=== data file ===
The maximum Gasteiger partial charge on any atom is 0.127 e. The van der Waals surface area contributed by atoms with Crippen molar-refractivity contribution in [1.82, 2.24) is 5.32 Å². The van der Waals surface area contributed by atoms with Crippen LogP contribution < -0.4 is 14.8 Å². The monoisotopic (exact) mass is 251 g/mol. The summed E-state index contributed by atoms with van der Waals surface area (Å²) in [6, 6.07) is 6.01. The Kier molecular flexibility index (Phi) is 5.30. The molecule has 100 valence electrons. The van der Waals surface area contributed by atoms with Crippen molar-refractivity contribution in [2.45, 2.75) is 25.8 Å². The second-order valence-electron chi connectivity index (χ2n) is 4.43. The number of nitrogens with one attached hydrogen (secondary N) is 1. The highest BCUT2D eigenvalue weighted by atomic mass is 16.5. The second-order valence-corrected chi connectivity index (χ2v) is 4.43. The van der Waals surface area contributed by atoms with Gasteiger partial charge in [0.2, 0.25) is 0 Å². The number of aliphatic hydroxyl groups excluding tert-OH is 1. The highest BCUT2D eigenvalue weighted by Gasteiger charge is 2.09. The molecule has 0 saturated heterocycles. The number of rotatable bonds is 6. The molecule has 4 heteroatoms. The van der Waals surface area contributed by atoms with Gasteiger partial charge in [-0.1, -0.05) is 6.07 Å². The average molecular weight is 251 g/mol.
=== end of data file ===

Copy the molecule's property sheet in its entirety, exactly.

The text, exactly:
The maximum Gasteiger partial charge on any atom is 0.127 e. The van der Waals surface area contributed by atoms with Crippen molar-refractivity contribution in [1.82, 2.24) is 5.32 Å². The van der Waals surface area contributed by atoms with Crippen LogP contribution < -0.4 is 14.8 Å². The monoisotopic (exact) mass is 251 g/mol. The summed E-state index contributed by atoms with van der Waals surface area (Å²) in [6, 6.07) is 6.01. The Kier molecular flexibility index (Phi) is 5.30. The molecule has 100 valence electrons. The van der Waals surface area contributed by atoms with Crippen molar-refractivity contribution in [2.45, 2.75) is 25.8 Å². The second-order valence-electron chi connectivity index (χ2n) is 4.43. The number of nitrogens with one attached hydrogen (secondary N) is 1. The highest BCUT2D eigenvalue weighted by atomic mass is 16.5. The second-order valence-corrected chi connectivity index (χ2v) is 4.43. The van der Waals surface area contributed by atoms with Gasteiger partial charge in [0.2, 0.25) is 0 Å². The number of aliphatic hydroxyl groups excluding tert-OH is 1. The highest BCUT2D eigenvalue weighted by Gasteiger charge is 2.09. The molecule has 0 saturated heterocycles. The number of rotatable bonds is 6. The molecule has 4 heteroatoms. The van der Waals surface area contributed by atoms with Gasteiger partial charge in [-0.1, -0.05) is 6.07 Å². The average molecular weight is 251 g/mol.